Stephen Ashley

SFAshley_Profile2Research Associate, Department of Engineering, University of Cambridge

Email: sfa24@cam.ac.uk

Tel: +44 (0) 1223 748582

Research Topic: Research Associate on the EPSRC Funded Project “Sustainability and Proliferation Resistance Assessment of Open Cycle Thorium-Fuelled Nuclear Energy”

Research Interest Nuclear Engineering, Nuclear Physics, Life-Cycle Assessment, Computational Modelling, Science Communication, Health Physics

Background Stephen F. Ashley, born in 1982 in Cambridge, United Kingdom, is a newly appointed Research Associate within the Department of Engineering at the University of Cambridge. Stephen completed his undergraduate studies at Staffordshire University and obtained a B.Sc. (Hons) in Physics in 2003. He then undertook his Ph.D. studies in nuclear structure physics, under the supervision of Professor P.H. Regan, at the University of Surrey and submitted and defended his thesis in 2007. His Ph.D. work centred round determining the lifetimes of excited nuclear states within the nanosecond to picosecond range.

In February 2007, Stephen worked as a temporary research scientist in the neutron metrology group at the National Physical Laboratory, Teddington, UK, and worked on characterising industrial neutron area survey meters. From March 2008, he was employed as a post-doctoral research scholar in the Department of Chemistry at the University of Kentucky, Lexington KY, USA. During his time there, he assisted with experiments that utilised inelastic neutron scattering to probe the low-lying, low-spin excited states in atomic nuclei. He also helped with the characterisation novel neutron detectors. From September 2009, Stephen worked as a research scholar within the Institute of Nuclear Physics at NCSR Demokritos, Athens, Greece. His research focussed on nuclear structure measurements using low-energy proton and alpha beams and gamma-ray spectroscopy.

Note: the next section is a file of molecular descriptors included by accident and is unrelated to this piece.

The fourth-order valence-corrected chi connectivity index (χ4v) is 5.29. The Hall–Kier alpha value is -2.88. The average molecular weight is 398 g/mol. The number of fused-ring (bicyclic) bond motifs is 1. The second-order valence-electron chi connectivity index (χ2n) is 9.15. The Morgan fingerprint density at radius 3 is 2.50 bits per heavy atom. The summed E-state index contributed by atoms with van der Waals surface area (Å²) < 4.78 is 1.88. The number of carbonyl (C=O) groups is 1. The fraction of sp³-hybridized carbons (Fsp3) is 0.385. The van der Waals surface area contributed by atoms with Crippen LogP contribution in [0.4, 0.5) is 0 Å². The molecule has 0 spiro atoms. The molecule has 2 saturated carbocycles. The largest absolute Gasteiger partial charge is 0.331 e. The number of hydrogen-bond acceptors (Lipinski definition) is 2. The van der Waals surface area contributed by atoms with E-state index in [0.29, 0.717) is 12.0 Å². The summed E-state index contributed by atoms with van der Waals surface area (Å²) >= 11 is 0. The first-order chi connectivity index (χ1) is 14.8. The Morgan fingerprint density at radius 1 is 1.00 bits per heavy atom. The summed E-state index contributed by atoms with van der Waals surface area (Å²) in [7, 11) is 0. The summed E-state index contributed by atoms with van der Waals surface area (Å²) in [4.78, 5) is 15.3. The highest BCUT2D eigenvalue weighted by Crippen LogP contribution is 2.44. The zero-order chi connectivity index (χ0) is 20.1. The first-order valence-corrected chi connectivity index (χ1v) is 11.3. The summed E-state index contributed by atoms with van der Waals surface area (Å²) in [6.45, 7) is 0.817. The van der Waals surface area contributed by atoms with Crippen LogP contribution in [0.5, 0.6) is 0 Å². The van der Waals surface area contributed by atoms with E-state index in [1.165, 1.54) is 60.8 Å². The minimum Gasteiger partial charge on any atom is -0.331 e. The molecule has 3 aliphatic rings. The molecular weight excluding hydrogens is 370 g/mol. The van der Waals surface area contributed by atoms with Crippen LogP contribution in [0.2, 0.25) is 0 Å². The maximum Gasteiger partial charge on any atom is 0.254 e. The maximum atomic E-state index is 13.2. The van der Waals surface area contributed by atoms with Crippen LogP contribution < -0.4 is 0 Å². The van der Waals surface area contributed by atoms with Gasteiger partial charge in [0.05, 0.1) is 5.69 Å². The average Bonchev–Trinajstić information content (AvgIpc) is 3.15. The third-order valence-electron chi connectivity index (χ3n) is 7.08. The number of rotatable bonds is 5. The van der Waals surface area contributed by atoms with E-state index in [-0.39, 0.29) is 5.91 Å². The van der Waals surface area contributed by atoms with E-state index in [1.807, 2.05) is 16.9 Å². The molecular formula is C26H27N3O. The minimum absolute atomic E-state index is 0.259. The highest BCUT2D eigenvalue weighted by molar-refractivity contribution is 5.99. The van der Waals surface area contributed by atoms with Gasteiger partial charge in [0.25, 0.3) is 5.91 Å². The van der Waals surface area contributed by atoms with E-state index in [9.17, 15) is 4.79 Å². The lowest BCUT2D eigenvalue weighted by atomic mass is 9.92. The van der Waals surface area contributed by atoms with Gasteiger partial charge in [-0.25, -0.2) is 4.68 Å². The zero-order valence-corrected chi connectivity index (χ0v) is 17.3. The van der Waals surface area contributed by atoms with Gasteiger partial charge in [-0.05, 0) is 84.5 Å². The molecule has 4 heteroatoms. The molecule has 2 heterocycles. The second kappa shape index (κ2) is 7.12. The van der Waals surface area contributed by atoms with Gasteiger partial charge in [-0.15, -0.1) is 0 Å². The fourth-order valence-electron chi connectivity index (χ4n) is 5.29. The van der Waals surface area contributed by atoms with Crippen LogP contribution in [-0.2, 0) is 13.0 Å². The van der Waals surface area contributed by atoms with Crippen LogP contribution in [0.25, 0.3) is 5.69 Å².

Stephen is now funded under an EPSRC grant entitled “Sustainability and Proliferation Resistance Assessment of Open Cycle Thorium-Fuelled Nuclear Energy” which will run until May 2013. His work will look into life-cycle analyses of components relating to extracting and using thorium fuel, reactor designs and fuel core and cycle simulations and undertake knowledge transfer exchange with the National Nuclear Laboratory, Risley UK, and the Bhabha Atomic Research Centre, Mumbai India. His interests also include the public engagement of science and technology, and has recently registered as a STEM ambassador.

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